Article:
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  Instructional Coherence: The Changing Role of the Teacher
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Teachers as Professionals

That the teacher is critical to school improvement is apparent in the report released in 1996 by the National Commission on Teaching and America's Future, What Matters Most: Teaching for America's Future. The report states, "What teachers know and can do makes the crucial difference in what children learn." The Commission offered five key recommendations: raise student and teacher standards; reinvent teacher preparation and professional development; revitalize teacher recruitment; reward teacher knowledge and skill; and reorganize schools to maximize student and teacher success (Hirsch, Koppich, & Knapp, 1999). The Commission appears to be considering teaching as a profession that needs higher status for its members.

Where teachers are viewed as professionals, there is an emphasis on providing them with high-quality preparation and professional learning opportunities and on creating schools that function as professional learning communities and support teachers' success. Teachers' work used to be described as technical work, with the expectation that teachers would be successful if they mastered a prescribed set of skills and techniques. This view is fading as researchers carefully examine teacher education programs. Those that focus on methods courses and a short period of student teaching "failed to incorporate new understandings from research on teaching and learning and took little cognizance of emerging research-based conceptions of teaching as a many-faceted, intellectually-demanding enterprise" (Koppich & Knapp, 1998, p. 17).

Research is providing fuel for the development of a better infrastructure for the profession of teaching. Studies have shown the importance of attending to the beliefs of prospective teachers about schooling and teaching; linking subject matter knowledge and pedagogical knowledge; and providing extended, well-mentored field experiences (Koppich & Knapp, 1998). These authors also noted that creating a true profession of teaching requires the development and implementation of high standards for entry into practice. Some states and professional organizations have been active in creating these teaching standards. Elmore (1996) has elaborated on this idea, calling for strong external normative structures for practice. These structures include, but are not limited to, standards of practice such as those developed by the National Council of Teachers of Mathematics (NCTM) or the National Board for Professional Teaching Standards. These external norms are important, "because [they] institutionalize the idea that professionals are responsible for looking outward at challenging conceptions of practice, in addition to looking inward at their values and competencies" (Elmore, p. 19).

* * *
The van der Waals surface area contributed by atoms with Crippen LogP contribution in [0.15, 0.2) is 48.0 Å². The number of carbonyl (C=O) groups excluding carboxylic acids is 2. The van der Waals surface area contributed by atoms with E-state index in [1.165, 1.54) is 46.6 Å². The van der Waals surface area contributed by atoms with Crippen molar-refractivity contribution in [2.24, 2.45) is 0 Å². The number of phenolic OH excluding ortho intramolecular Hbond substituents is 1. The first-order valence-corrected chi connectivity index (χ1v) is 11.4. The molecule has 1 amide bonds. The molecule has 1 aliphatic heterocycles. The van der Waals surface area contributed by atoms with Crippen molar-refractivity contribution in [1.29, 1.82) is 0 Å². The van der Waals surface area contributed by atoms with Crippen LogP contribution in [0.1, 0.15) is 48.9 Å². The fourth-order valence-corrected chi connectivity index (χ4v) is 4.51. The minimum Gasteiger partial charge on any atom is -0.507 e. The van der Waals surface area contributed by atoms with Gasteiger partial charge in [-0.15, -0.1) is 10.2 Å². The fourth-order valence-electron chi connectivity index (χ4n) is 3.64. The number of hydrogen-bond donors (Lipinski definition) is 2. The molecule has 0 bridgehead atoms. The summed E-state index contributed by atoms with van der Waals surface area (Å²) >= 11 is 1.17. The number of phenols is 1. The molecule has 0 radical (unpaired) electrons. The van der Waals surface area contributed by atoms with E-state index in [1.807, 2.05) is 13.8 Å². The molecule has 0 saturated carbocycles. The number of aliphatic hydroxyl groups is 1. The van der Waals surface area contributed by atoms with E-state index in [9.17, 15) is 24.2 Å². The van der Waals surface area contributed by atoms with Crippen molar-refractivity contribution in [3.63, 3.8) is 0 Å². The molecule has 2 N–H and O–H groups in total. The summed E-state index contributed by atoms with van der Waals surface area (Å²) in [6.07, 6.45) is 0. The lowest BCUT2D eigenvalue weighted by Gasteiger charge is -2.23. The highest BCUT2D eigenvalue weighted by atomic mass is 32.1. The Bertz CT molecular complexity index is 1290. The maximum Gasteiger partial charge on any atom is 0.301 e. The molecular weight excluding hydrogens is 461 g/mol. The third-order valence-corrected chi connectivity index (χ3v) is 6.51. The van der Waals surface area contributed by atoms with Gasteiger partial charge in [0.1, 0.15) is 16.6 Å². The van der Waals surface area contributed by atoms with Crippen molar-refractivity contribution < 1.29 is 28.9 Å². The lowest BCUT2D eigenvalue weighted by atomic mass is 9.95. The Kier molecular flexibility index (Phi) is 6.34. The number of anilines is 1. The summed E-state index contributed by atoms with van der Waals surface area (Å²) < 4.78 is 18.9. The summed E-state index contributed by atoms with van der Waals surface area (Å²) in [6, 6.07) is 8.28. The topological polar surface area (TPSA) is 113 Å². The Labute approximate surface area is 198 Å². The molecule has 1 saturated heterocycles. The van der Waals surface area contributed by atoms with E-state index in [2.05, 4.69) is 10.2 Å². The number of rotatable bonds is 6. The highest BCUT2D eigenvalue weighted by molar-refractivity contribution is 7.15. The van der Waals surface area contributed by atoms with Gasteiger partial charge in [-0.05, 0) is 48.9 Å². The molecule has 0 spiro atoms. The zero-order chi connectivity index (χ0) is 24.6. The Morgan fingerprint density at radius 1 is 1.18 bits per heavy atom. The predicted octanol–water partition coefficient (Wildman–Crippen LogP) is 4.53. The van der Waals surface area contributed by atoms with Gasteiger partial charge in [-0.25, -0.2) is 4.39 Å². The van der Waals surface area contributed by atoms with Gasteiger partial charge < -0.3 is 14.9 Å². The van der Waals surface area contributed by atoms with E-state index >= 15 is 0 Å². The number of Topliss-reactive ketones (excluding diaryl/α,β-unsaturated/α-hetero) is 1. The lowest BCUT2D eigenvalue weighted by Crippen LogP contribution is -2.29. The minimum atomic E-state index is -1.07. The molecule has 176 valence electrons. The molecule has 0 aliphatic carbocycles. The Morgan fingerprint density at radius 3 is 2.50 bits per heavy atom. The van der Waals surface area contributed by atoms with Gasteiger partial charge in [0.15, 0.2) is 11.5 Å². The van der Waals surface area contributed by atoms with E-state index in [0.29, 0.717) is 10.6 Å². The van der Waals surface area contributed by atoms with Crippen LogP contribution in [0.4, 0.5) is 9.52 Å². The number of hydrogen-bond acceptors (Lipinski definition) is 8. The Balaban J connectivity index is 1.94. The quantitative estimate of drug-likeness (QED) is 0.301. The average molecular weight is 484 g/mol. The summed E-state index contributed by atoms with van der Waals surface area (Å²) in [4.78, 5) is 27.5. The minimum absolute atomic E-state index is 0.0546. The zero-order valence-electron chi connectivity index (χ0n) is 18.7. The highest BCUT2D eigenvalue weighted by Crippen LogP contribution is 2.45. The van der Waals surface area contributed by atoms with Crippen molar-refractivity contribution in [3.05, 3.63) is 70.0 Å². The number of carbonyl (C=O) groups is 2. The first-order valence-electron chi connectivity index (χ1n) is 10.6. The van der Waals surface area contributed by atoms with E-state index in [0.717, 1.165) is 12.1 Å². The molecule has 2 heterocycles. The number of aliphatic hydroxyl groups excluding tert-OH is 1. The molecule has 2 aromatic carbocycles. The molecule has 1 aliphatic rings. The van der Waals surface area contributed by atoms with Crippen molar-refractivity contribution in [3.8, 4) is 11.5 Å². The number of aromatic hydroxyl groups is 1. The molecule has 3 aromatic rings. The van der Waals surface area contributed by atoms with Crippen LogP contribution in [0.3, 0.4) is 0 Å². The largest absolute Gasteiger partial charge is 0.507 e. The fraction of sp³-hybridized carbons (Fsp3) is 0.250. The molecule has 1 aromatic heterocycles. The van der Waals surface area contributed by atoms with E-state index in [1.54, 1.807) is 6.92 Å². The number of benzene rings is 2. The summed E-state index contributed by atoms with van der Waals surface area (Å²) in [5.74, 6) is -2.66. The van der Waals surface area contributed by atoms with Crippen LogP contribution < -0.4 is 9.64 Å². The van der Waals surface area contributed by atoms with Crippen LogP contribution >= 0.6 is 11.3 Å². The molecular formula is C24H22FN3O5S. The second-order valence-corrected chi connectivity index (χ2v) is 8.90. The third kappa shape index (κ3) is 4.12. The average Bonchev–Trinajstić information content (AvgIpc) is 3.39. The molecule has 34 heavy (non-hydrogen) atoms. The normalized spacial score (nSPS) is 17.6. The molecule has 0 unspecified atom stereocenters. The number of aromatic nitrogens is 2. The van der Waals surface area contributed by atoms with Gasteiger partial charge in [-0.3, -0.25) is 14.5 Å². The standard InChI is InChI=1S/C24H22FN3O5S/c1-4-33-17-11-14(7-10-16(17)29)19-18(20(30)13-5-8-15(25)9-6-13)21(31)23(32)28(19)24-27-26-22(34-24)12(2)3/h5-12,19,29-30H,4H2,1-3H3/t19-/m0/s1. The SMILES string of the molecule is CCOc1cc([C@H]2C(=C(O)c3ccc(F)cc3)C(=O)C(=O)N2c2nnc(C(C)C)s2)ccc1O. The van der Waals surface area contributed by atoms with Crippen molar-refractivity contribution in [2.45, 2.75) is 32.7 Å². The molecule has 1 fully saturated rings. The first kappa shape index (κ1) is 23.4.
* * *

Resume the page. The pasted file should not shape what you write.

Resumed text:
States are beginning to use these findings to think about what teachers should know and be able to do. Some have upgraded certification and licensure policies in order to exert influence over colleges and universities to improve their teacher preparation programs and, thus, the quality of new teachers. Some states have increased salaries, restructured salary schedules, and changed recruitment strategies in order to attract and reward good teachers. Some have introduced induction programs, provided new guidelines and support for professional development, and provided support for local efforts to improve the workplace (Hirsch, Koppich, & Knapp, 1999). Although these are policy responses, they tend to increase the professional standing of teachers by changing teacher preparation institutions and the incentives and conditions of their work and careers as professional teachers (Koppich & Knapp, 1998).

Lieberman & Miller (2000) described the new professional teacher: "As researchers, meaning-makers, scholars, and inventors, they establish a firm professional identity as they model the lifelong learning they hope to infuse in their students" (p. 52). As this picture becomes more common, we can expect teachers to think of and experience teaching more as a profession than as a job.